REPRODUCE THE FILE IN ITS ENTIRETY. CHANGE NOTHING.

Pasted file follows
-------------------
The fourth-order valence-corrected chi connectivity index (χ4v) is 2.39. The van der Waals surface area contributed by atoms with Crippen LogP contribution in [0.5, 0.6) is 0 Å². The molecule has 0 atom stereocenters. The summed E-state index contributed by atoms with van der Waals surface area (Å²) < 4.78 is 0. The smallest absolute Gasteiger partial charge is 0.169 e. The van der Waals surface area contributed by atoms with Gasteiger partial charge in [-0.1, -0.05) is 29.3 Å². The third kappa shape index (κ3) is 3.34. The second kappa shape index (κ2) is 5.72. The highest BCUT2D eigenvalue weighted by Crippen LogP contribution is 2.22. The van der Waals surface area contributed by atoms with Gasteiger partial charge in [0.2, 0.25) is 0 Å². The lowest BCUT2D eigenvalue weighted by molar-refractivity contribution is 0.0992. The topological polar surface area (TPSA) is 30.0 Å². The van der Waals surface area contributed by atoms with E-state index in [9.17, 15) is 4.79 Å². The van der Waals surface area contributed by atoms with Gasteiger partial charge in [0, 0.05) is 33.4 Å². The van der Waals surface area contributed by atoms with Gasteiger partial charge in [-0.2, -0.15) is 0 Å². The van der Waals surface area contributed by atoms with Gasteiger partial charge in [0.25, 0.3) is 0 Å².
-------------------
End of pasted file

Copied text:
The fourth-order valence-corrected chi connectivity index (χ4v) is 2.39. The van der Waals surface area contributed by atoms with Crippen LogP contribution in [0.5, 0.6) is 0 Å². The molecule has 0 atom stereocenters. The summed E-state index contributed by atoms with van der Waals surface area (Å²) < 4.78 is 0. The smallest absolute Gasteiger partial charge is 0.169 e. The van der Waals surface area contributed by atoms with Gasteiger partial charge in [-0.1, -0.05) is 29.3 Å². The third kappa shape index (κ3) is 3.34. The second kappa shape index (κ2) is 5.72. The highest BCUT2D eigenvalue weighted by Crippen LogP contribution is 2.22. The van der Waals surface area contributed by atoms with Gasteiger partial charge in [0.2, 0.25) is 0 Å². The lowest BCUT2D eigenvalue weighted by molar-refractivity contribution is 0.0992. The topological polar surface area (TPSA) is 30.0 Å². The van der Waals surface area contributed by atoms with E-state index in [9.17, 15) is 4.79 Å². The van der Waals surface area contributed by atoms with Gasteiger partial charge in [0, 0.05) is 33.4 Å². The van der Waals surface area contributed by atoms with Gasteiger partial charge in [-0.2, -0.15) is 0 Å². The van der Waals surface area contributed by atoms with Gasteiger partial charge in [0.25, 0.3) is 0 Å².